Categorizing the different Bitcoin mining strategies used to maximize profitability at any scale of operation.
Bitcoin’s mining contest is an elaborate dance performed on the global stage of energy and capital markets, requiring significant expertise in the areas of industrial power, information technology, and capital investment. At its base level, however, bitcoin mining is just a service for hire, that offers security to the bitcoin network, for a price. This quick article is concerned with the dance, in finding the balance between these diverse, but not independent considerations. Under examination, we see that, among users who operate their own mining hardware, a few distinctive profiles emerge, based on the balance of these competing demands.
It is reasonably well known that there is a trade-off between a bitcoin miner’s (ASIC) efficiency, and its productivity. Typically, lower power modes permit higher efficiency (in TH/J; conversely a lower exhaust rate in J/TH), and higher power modes provide greater yields (measured in hashrate, TH/s) which means more BTC mined in a given time period. A crude plot depicting this idea follows:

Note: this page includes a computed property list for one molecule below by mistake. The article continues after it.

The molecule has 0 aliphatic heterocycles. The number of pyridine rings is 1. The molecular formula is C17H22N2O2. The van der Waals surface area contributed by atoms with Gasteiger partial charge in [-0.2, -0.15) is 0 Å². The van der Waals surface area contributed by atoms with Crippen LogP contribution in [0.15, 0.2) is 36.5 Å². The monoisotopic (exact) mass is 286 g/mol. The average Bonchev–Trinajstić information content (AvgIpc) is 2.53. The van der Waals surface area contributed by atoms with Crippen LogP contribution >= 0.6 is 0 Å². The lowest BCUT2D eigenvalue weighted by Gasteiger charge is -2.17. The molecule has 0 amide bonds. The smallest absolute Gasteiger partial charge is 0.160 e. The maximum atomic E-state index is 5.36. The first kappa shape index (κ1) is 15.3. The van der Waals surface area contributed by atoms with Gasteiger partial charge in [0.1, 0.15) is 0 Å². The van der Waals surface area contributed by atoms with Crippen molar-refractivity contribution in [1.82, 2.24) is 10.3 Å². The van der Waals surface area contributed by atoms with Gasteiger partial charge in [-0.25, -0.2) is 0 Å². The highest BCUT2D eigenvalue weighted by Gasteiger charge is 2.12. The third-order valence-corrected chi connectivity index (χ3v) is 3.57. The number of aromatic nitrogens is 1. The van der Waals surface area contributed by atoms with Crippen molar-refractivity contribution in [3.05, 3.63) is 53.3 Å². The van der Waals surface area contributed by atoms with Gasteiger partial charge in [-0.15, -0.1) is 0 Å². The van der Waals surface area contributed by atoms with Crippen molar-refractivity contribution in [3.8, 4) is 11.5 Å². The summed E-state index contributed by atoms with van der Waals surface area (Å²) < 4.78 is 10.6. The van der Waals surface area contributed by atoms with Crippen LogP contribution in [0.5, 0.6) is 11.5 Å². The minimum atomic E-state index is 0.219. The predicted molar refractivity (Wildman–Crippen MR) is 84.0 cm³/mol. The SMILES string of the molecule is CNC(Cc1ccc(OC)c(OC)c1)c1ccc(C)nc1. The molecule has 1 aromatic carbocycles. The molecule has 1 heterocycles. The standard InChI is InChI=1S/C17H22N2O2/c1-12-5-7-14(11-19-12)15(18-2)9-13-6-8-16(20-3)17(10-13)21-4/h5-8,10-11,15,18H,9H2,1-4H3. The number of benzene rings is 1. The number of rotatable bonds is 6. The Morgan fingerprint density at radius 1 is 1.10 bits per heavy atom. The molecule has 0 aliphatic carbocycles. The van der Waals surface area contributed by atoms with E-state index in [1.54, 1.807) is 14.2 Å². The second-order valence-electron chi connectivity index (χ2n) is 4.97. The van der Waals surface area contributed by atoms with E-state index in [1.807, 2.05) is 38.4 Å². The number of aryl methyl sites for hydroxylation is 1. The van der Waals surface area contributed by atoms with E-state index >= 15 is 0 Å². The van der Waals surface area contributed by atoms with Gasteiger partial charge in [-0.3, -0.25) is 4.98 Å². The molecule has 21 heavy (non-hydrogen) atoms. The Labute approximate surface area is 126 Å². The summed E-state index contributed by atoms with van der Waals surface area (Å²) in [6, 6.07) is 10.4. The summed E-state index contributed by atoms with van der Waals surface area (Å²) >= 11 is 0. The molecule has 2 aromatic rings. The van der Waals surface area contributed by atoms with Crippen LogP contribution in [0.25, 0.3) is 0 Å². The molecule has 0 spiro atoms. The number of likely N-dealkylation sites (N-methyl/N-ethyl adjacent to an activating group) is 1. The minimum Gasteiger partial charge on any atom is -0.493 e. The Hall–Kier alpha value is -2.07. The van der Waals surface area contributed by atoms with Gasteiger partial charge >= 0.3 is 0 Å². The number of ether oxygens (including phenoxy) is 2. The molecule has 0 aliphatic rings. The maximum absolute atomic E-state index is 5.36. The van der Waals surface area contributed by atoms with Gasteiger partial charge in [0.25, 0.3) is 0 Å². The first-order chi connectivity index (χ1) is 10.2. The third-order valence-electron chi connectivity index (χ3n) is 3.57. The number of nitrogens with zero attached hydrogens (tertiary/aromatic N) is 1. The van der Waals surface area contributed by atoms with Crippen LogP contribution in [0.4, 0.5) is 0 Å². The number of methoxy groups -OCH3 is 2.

Let us acknowledge that there are the two extremes of most interest:
1. Where the unit is most efficient (lowest J/TH, yellow line), and
2. Where the unit is most productive (highest TH/s, green line)
Miner efficiency exists on a continuum between these two poles, and the owner must select an operating point that balances their desire to maximize total hashes, and how economical their machines are in attaining them. A generalized model is shown below:
While we observe that these operating points may be fluid, subject to change based on bitcoin’s price and market conditions, it still remains that since mining is capital intensive and requires planning, a miner cannot deviate too far from their overall strategy without harming their investment.
Based on my own experience with bitcoin mining, and my observation of others, this “efficiency continuum” informs the decisions of miners, who can be grossly generalized by the following three archetypes:
1. The Investor
2. The Entrepreneur
3. The Prospector
To show how these caricatures fall on the power-efficiency spectrum, see below:
I’ll spend the next few lines explaining each of these profiles. By identifying how you fit within the ecosystem of miners, you may find a greater chance of sustained profitability. The obvious caveat is that if you already have a professional mining operation, you have already developed your own mining style, and probably don’t need to read this article. Regardless, the exercise may be instructive to those miners with less experience.